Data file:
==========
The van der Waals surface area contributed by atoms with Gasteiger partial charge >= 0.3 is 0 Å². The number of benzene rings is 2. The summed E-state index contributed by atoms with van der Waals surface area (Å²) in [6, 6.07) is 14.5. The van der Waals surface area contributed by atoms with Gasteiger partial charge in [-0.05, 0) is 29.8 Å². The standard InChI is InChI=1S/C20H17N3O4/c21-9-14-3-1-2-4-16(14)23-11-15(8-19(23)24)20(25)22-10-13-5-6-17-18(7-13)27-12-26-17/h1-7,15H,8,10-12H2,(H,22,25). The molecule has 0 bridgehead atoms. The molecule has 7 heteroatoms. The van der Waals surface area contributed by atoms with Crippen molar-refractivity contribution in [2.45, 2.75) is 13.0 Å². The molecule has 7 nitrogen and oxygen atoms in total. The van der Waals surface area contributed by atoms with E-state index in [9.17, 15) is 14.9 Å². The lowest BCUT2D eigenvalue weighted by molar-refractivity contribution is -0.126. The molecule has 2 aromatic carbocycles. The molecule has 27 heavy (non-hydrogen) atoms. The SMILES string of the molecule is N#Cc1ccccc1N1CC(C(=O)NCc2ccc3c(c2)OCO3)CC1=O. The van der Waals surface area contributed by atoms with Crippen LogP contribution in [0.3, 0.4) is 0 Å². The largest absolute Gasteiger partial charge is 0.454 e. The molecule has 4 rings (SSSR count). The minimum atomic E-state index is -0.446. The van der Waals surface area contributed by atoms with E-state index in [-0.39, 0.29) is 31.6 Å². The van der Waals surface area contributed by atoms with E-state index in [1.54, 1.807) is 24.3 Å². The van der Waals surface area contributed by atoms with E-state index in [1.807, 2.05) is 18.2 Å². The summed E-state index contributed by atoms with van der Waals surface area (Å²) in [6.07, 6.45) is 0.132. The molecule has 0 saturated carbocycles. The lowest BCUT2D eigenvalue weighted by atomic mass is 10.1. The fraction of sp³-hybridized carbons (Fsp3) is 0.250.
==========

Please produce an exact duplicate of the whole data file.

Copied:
The van der Waals surface area contributed by atoms with Gasteiger partial charge >= 0.3 is 0 Å². The number of benzene rings is 2. The summed E-state index contributed by atoms with van der Waals surface area (Å²) in [6, 6.07) is 14.5. The van der Waals surface area contributed by atoms with Gasteiger partial charge in [-0.05, 0) is 29.8 Å². The standard InChI is InChI=1S/C20H17N3O4/c21-9-14-3-1-2-4-16(14)23-11-15(8-19(23)24)20(25)22-10-13-5-6-17-18(7-13)27-12-26-17/h1-7,15H,8,10-12H2,(H,22,25). The molecule has 0 bridgehead atoms. The molecule has 7 heteroatoms. The van der Waals surface area contributed by atoms with Crippen molar-refractivity contribution in [2.45, 2.75) is 13.0 Å². The molecule has 7 nitrogen and oxygen atoms in total. The van der Waals surface area contributed by atoms with E-state index in [9.17, 15) is 14.9 Å². The lowest BCUT2D eigenvalue weighted by molar-refractivity contribution is -0.126. The molecule has 2 aromatic carbocycles. The molecule has 27 heavy (non-hydrogen) atoms. The SMILES string of the molecule is N#Cc1ccccc1N1CC(C(=O)NCc2ccc3c(c2)OCO3)CC1=O. The van der Waals surface area contributed by atoms with Crippen LogP contribution in [0.3, 0.4) is 0 Å². The largest absolute Gasteiger partial charge is 0.454 e. The molecule has 4 rings (SSSR count). The minimum atomic E-state index is -0.446. The van der Waals surface area contributed by atoms with E-state index in [-0.39, 0.29) is 31.6 Å². The van der Waals surface area contributed by atoms with E-state index in [1.54, 1.807) is 24.3 Å². The van der Waals surface area contributed by atoms with E-state index in [1.807, 2.05) is 18.2 Å². The summed E-state index contributed by atoms with van der Waals surface area (Å²) in [6.07, 6.45) is 0.132. The molecule has 0 saturated carbocycles. The lowest BCUT2D eigenvalue weighted by atomic mass is 10.1. The fraction of sp³-hybridized carbons (Fsp3) is 0.250.